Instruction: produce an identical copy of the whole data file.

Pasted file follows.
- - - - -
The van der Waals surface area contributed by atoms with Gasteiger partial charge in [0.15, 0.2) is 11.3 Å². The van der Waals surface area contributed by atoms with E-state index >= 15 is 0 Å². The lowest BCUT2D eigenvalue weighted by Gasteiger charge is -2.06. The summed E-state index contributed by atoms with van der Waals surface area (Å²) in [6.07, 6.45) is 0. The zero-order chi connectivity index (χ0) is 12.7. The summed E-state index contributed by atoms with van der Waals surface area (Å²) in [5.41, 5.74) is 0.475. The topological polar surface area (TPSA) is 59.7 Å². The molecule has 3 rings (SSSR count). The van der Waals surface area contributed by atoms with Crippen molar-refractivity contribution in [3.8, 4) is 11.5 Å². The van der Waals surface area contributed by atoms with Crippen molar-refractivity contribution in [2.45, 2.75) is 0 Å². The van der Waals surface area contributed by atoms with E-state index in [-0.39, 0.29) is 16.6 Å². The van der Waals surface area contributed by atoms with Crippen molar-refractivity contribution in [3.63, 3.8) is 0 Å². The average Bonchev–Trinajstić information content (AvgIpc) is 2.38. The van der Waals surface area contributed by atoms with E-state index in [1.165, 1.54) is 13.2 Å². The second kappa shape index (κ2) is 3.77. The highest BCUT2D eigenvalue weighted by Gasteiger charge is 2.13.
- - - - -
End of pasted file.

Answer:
The van der Waals surface area contributed by atoms with Gasteiger partial charge in [0.15, 0.2) is 11.3 Å². The van der Waals surface area contributed by atoms with E-state index >= 15 is 0 Å². The lowest BCUT2D eigenvalue weighted by Gasteiger charge is -2.06. The summed E-state index contributed by atoms with van der Waals surface area (Å²) in [6.07, 6.45) is 0. The zero-order chi connectivity index (χ0) is 12.7. The summed E-state index contributed by atoms with van der Waals surface area (Å²) in [5.41, 5.74) is 0.475. The topological polar surface area (TPSA) is 59.7 Å². The molecule has 3 rings (SSSR count). The van der Waals surface area contributed by atoms with Crippen molar-refractivity contribution in [3.8, 4) is 11.5 Å². The van der Waals surface area contributed by atoms with Crippen molar-refractivity contribution in [2.45, 2.75) is 0 Å². The van der Waals surface area contributed by atoms with E-state index in [-0.39, 0.29) is 16.6 Å². The van der Waals surface area contributed by atoms with Crippen molar-refractivity contribution in [3.63, 3.8) is 0 Å². The average Bonchev–Trinajstić information content (AvgIpc) is 2.38. The van der Waals surface area contributed by atoms with E-state index in [1.165, 1.54) is 13.2 Å². The second kappa shape index (κ2) is 3.77. The highest BCUT2D eigenvalue weighted by Gasteiger charge is 2.13.